Wednesday, December 23, 2009

Southwestern Food Fix

As I attempt to piece together more stories to regale you about the Southwest, I'll start you off with a pretty South-Westerly recipe, perfect for the cold winter nights we all seem to be having right now... I might be in the desert, but it's freaking COLD! Snowed overnight and for most of the day... but it's peaceful and very festive.

This recipe is pretty darn easy, a lot of the stuff comes from cans, can be made veggie or meaty in a million different varieties. How American eh? If you're a wannabe foodie like me, you'll go all organic and as local as possible - it's pretty easy with this one. However, I warn you, I'm not sure where you can get the mild chili powder outside the States- Erg. Onwards.

Hearty Homemade Chili to ward off the chill.

2 tbsp olive oil
2 medium onions, chopped
6 cloves garlic, minced
500 grams (1lb) ground beef, turkey or quorn
1 can kidney beans, drained
1 can black beans, drained
2 cans chopped tomatoes
2 tablespoons chili powder – the American non-hot stuff as illustrated above
1 tablespoon hot pepper sauce or hot chili powder
1 teaspoon salt or Creole salt seasoning
1 medium red or green pepper, chopped
Any other favorite vegetable, it could be chopped carrots, corn, broccoli or all of the above…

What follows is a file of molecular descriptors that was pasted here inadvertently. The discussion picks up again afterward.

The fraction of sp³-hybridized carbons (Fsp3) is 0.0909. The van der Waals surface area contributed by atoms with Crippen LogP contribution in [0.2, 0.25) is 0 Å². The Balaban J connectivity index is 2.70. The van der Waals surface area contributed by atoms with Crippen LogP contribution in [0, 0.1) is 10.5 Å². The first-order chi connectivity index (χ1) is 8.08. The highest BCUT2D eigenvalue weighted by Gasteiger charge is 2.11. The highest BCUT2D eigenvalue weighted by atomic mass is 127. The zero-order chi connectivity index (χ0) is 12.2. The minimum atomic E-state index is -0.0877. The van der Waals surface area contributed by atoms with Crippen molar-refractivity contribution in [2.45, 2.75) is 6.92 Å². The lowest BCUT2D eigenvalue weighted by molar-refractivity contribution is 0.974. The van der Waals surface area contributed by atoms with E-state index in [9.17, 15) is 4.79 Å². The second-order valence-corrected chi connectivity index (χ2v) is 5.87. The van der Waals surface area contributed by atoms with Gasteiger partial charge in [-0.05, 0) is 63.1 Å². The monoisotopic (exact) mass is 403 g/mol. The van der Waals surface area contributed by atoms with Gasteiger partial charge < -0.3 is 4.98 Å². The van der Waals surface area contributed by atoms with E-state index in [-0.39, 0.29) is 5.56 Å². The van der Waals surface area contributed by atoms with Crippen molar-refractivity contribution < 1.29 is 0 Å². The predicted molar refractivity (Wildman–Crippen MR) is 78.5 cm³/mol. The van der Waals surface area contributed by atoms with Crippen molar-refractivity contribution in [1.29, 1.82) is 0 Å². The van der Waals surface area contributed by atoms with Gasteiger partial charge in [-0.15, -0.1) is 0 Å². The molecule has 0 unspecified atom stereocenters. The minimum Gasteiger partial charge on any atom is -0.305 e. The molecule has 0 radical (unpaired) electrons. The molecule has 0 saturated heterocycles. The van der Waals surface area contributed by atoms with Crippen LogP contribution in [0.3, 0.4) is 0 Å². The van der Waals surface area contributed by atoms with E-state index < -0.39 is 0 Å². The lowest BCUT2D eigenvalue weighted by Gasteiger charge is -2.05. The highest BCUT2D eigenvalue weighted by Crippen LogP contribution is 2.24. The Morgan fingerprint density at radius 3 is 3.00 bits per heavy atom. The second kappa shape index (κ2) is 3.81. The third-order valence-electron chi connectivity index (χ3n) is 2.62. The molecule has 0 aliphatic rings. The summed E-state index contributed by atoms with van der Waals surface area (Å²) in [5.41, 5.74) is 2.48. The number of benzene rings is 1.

Feel free to add any other seasoning you like such as parsley, basil etc.

The best thing about cooking yourself? You get to do it exactly how YOU want to... so please, add & subtract ingredients however you like.

In a big aul pot, heat up the garlic in the olive oil, without letting it get too brown and add the onions until they’re nice & sweaty. Throw in the meat getting it nice & browned. Drain off any excess water or fat from the cooked meat.

Throw the canned ingredients in the pot with the meat mixing them together well. Add the remaining ingredients – and as I always say, do not hesitate to taste, making it as spicy, salty or mild as you like.

It should be a thick liquidy consistency – the tomatoes making up the majority of the liquid – if it’s a bit too thick or dry you can add a little bit of water, but don’t add too much, making sure the flavor remains full of your seasonings.

Leave the pot on for a while at a low simmer with the lid on, around 30 minutes, to ensure your veggies are cooked through. Since it’s chili, feel free to cook it even longer – as long as it’s a low heat and the lid is on it shouldn’t burn or lose any moisture – it’s one of those dishes that sometimes is better the longer it’s left on as it has more time to get the flavors going.

I like serving it up on tortillas with some grated cheddar, but in a bowl on its own is still delish, and it’s also good over rice. This also freezes & re-heats really well so you can make tons of it to re-heat later on.

YUM & pretty darn healthy.

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